When Susan Wagner’s team entered the South Shore site for Friday’s PSAL Boys Junior College Town semifinal game, guard employees were hanging banners for the recent college basketball championships Brooklyn school boys and girls and girls.
Were they trying to intimidate the Falcons JV? May be.
But unfortunately, for them it didn’t work out. Simply put, Devin Louisson and his teammates refused to let this happen.
Louisson, who finished with 20 points, forced two overtime sessions with last-second shots and the Falcons led from start to finish in the second OT en route to a 71-66 semifinal win over the Falcons. Vikings, seeded.
The No. 5-seeded Falcons, who improved to 22-1 on aggregate, advanced to Wednesday’s championship game and will face No. 3 Cardozo at Canarsie HS in Brooklyn starting at 5 p.m. The ironic twist – Cardozo handed SW their only loss of the season in a closer than it looks non-league 69-51 decision at Sea View on February 12.
“We’re playing with a chip on our shoulder for a lot of reasons,” SW head coach Danny Lanigan said. “We felt being seeded (No. 5) was a slap in the face and then they decided to hang up the banners for their other three championships as we walked down the hall, but we noticed that he didn’t there was no room for another.
“I’m just extremely proud of this team,” Lanigan added. “We had a very successful season and we grew a lot because these kids are really playing high school basketball for the first time. They deserved it.”
In addition to Louisson, Aaron Gertman (15 points, 10 rebounds), Devan Matos (14 points), Josh Montantine (eight points) and Amel Perovic (six points, 11 rebounds) contributed offensively for the Falcons, led by three with only 30 seconds left in the rules.
But Montantine connected on 1 of 2 free throws with 17 ticks remaining to cut it down to two and after South Shore did the same shortly after, Montantine hit a layup to make it a one-point game with only 7.4 seconds to play.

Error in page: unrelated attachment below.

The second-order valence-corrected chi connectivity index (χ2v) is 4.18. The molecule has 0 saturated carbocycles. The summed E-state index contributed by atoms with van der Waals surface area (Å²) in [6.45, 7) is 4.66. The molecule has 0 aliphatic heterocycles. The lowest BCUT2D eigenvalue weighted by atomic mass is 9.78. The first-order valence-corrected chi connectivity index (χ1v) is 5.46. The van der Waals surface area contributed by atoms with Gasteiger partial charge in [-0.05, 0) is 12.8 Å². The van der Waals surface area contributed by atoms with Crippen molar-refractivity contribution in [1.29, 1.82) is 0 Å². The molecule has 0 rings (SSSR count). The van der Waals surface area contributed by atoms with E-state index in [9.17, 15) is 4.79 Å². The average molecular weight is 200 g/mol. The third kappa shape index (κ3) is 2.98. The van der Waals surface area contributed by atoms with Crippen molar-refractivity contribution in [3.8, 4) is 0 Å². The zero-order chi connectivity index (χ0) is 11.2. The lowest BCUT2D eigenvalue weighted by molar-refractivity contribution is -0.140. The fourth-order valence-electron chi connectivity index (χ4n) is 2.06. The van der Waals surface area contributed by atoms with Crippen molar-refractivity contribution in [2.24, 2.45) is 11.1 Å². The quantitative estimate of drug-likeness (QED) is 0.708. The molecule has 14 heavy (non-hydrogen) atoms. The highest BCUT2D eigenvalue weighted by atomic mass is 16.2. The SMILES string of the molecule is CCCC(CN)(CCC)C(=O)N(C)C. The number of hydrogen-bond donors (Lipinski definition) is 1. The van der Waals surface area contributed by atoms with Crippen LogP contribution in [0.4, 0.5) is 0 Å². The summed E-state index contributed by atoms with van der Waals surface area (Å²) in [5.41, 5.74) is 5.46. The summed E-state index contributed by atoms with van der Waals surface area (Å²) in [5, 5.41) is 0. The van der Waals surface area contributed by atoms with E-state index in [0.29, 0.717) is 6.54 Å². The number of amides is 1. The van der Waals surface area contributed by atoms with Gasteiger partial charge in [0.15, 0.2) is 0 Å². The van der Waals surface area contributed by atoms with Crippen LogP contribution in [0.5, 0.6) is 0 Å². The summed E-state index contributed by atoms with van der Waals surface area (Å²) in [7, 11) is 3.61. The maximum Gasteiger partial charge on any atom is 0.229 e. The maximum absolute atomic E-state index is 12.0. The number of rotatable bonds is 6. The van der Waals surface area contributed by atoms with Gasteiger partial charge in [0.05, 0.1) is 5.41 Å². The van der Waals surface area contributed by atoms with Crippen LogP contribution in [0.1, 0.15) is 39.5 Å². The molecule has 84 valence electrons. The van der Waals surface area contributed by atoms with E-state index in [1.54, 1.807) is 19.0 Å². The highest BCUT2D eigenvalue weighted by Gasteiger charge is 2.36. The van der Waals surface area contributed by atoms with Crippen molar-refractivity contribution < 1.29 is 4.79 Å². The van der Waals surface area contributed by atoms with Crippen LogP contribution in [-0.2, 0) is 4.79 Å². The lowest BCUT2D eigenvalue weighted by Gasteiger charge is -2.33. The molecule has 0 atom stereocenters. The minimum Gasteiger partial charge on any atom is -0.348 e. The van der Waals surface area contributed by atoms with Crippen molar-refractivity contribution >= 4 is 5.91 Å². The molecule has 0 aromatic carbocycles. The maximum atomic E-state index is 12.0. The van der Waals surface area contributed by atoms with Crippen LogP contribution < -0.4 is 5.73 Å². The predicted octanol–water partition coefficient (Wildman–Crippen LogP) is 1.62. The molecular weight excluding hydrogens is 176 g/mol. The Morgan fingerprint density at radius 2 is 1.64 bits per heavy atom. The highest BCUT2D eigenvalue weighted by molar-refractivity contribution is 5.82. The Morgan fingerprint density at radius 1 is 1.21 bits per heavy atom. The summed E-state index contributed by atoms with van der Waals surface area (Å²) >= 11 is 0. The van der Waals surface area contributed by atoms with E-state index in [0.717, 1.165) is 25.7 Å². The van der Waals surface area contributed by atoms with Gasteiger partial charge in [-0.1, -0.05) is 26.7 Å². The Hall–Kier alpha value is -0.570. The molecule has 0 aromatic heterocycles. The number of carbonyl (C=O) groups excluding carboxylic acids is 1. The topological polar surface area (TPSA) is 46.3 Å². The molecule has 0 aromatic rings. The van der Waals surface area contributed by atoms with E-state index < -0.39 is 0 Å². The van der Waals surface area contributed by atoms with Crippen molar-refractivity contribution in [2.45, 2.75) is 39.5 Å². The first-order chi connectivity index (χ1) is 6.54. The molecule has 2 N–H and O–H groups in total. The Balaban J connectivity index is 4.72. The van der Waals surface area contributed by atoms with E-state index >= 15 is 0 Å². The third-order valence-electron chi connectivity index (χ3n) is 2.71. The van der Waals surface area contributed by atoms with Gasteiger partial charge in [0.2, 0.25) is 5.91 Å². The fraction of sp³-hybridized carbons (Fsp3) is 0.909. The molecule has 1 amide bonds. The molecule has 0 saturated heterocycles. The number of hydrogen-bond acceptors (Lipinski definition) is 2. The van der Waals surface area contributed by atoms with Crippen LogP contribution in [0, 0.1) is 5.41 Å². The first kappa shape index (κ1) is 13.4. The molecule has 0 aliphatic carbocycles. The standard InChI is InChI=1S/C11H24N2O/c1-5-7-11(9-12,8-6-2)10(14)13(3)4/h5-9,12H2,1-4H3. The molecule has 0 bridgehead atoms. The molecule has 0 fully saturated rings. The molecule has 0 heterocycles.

SW immediately fouled and although the Vikings went 1 of 2 again with 6.5 ticks on the clock, Louisson took the inbound pass and ran the length of the field before firing home a shot on a runner in the lane at the end of the time limit.
Louisson, however, was not done playing hero.
The Falcons trailed by two again in the final seconds of the first OT when Louisson recovered the ball on the left wing. This time the guard continued to drive left before hitting a layup with six ticks remaining on the clock. The Falcons then got another stoppage to force the second OT.
“I think (sportscaster) Bill Rafferty calls him ‘onions,'” Lanigan said. clutch for him, he doesn’t feel the pressure in those situations.
“He hit a coast-to-coast layup to beat Curtis at the buzzer earlier this season – our biggest win yet before the South Shore game – and for him to hit three huge shots as he did it this year makes us very lucky.
“He really stepped up.”
After outsmarting the Vikings twice, the Falcons took control in the second overtime entry. Louisson opened the period with his only three-pointer of the game, then Matos hit a long two to immediately give the Falcons a five-point advantage.
“After the first overtime, we said, ‘we’ve gone too far not to go home without a win,'” Lanigan said. “It didn’t matter if it was the second or sixth OT, we were confident we could do it, and that was even after losing two starters (Alex Aquino and Perovic) to fouls.
“We went up early, but I wasn’t going to feel good until the last second expired,” added the coach, who praised his entire team, including reserve Sean Maurer who pulled off a huge rebound defensively despite only playing six seconds. in the second OT. “South Shore is so talented and so good. »
But the Falcons, who received four runs apiece from Gertman and Matos in the second overtime, did a solid job on the panels against the bigger Vikings to deny them any chance of a comeback. SW, in fact, outscored the hosts 13-8 in the 4:00 final to solidify victory.
“We have grown so much in the last five months and that helps us,” the coach concluded. “There have been lessons learned and it shows.”